“Lonesome No More!” was a slogan Kurt Vonnegut used in his book Slapstick.
We understand that you can’t get rid of loneliness just by getting rid of ‘aloneness.’ Kurt Vonnegut knew this; as a World War II veteran who was captured by the Nazis and survived the Allied firebombing of Dresden, Germany, he suffered from PTSD and depression. He carried more than his share of loneliness throughout his lifetime, but that intense loneliness isn’t unique to people with PTSD or depression. It also affects people with other mental health concerns: anxiety disorders, bipolar disorder, schizophrenia, or even just sadness when being bullied or feeling like people just don’t understand.
All humans suffer from loneliness at one time or another. Vonnegut’s mother-in-law fought her own battles with mental health, twice being institutionalized. And his mother committed suicide on Mother’s Day weekend right before Kurt was shipped off to the Battle of the Bulge in WWII.
Like Kurt, we all feel alone and we all are fighting it. However, knowing there is a community out there to help you, to make you feel wanted and alive, to ease your pain is something the Hoosier author believed in and wrote about throughout his life.
Kurt and Family (photo courtesy Vonnegut Family Archives)
The Kurt Vonnegut Museum and Library plans to focus on mental health for all of its 2018 events and programming. We can’t stop mental suffering, but the people who suffer don’t have to fight it by themselves.
On average, KVML hosts more than 70 arts and humanities events each year – bringing writers, artists, musicians, and scholars to Indianapolis for public events. We will be presenting upwards of eight major programs for the 2018 calendar year. Many of these programs will be made available around the world via podcasts and/or videos on the Vonnegut Library website.
As we’ve done in the past, we will continue bringing programming to schools, libraries, universities, senior centers, and other venues speaking on Kurt Vonnegut’s life, work, and thoughts on how we all can be lonesome no more!
Planned 2018 Lonesome No More Programming
- We host a Lonesome No More Kick Off Event at KVML January 26. Reception and art exhibition by muralist Pamela Bliss and other artists begin at 6 p.m., followed by the film, Loving Vincent, which features artwork by Bliss and tells the story of Vincent Van Gogh’s struggle with loneliness.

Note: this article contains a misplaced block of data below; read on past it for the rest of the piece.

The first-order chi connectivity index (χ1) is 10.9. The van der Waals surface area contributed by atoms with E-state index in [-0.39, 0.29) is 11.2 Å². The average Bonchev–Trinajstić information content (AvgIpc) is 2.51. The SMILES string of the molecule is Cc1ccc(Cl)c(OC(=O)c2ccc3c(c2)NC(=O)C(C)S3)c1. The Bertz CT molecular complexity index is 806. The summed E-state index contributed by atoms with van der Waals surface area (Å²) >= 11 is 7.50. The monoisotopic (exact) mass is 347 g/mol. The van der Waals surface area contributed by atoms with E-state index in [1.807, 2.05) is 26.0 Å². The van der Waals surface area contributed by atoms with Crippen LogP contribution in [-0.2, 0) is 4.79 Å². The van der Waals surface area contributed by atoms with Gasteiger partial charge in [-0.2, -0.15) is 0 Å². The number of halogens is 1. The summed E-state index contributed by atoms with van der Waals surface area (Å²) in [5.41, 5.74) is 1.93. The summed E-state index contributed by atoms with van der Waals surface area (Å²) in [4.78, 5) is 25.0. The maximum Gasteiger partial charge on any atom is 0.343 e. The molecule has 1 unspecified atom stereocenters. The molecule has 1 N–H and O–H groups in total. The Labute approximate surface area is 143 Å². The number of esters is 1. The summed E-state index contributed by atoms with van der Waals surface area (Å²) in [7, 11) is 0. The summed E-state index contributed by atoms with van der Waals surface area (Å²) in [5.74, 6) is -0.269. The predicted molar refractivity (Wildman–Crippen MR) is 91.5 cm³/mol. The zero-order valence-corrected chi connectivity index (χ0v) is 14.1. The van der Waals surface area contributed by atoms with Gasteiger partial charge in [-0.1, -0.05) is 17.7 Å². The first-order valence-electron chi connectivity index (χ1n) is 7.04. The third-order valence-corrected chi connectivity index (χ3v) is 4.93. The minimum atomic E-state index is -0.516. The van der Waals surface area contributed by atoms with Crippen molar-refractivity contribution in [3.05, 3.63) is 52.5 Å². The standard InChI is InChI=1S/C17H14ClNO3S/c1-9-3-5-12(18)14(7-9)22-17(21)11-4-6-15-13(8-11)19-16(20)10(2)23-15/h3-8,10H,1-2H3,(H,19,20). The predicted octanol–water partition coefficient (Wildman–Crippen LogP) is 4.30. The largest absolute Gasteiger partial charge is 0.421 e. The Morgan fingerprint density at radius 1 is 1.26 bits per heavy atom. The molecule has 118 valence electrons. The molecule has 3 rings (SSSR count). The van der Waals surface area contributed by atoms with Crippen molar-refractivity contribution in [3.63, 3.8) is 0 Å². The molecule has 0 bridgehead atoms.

- We celebrate our annual Night of Vonnegut Gala April 12 at the Indiana Roof Ballroom from 6 to 9 pm. Midnight in the Garden of Good and Evil author John Berendt to give keynote address. Musician Kate Lamont of Mab Lab performs, as well. Join us for this once-a-year-celebration and fundraiser.
- May 16 from 6 to 7:30 pm, we partner with the National Alliance for Mental Illness (NAMI) to present a 90-minute In Our Own Voice program that focuses on personal narrative stories related to mental health during National Mental Health Month.
- Join us June 25 for a Global Beatles Day Facebook Live with curator Chris Lafave discusses how the Beatles tackled difficult mental health topics through their music. Then join us at KVML for free Beatles trivia with unique prizes. Exclusive Beatles art will be for sale in our online store.
- We take our annual Teaching Vonnegut workshop to Chicago July 18 to 20 at the University of Chicago, the American Writers Museum, and the National Veterans Art Museum. Teachers will focus on incorporating personal narrative or other arts and humanities practices to cope with life’s difficulties. On July 21, teachers head to Indianapolis for a bus tour of Vonnegut’s hometown, made possible by a grant from the Institute of Museum and Library Services.
- We commemorate Banned Books Week, September 24 to 29, where Ball State University Professor, Rai Peterson, spends a week in the museum imprisoned behind a wall of banned books. Nanette Vonnegut talks about her maternal grandmother’s mental health and that of the Vonnegut family. We host William S. Burroughs Day with Constance Macy reading from Naked Lunch at noon and show the film in the evening. We present a Too Much of a Good Thing panel about sex addiction and mental health challenges within the sex industry. The Prindle Institute’s Examining Ethics team shares their banned books podcast. Also, Ed Dowling with Operatio Ingsoc discusses Fighting Censorship. We present a talk about gambling addiction through the lens of Hunter S. Thompson’s The Kentucky Derby is Decadent and Depraved. The week ends with a half-day mental wellness workshop for high school and college students. Later that day, speakers discuss Literary Madness featuring the lives of Sylvia Plath, Zelda Fitzgerald and Assia Weviel.
- The 2018 Monumental Marathon races are November 3rd. Join Kurt’s Karass to race and raise $5000 for KVML.
- This year’s VonnegutFest, November 7 to 10, begins with Reclaiming Armistice Day featuring Benjamin Patton and local veterans as well as a tribute to the 100th anniversary of the end of World War and a veteran resource fair. Thursday’s panel is Lonesome No More through Faith Communities with Rabbi Dennis Sasso, Reverend John Denson and author Sarah Lund. Friday has a presentation about Vonnegut and mental health with author John Green. Saturday kicks off with an anti-bullying skit at our Breakfast of Champions event, followed by the launch of our 2018 So It Goes Literary Journal, always given complimentary to veterans that day. The four-day fest concludes with our annual Kurt Vonnegut Humor Award presentation followed by a night of stand-up comedy.
- We wrap up its Lonesome No More programming with an important and potentially life-saving LivingWorks safeTALK training for adults and teens 15 and older on December 8.
Planning subject to change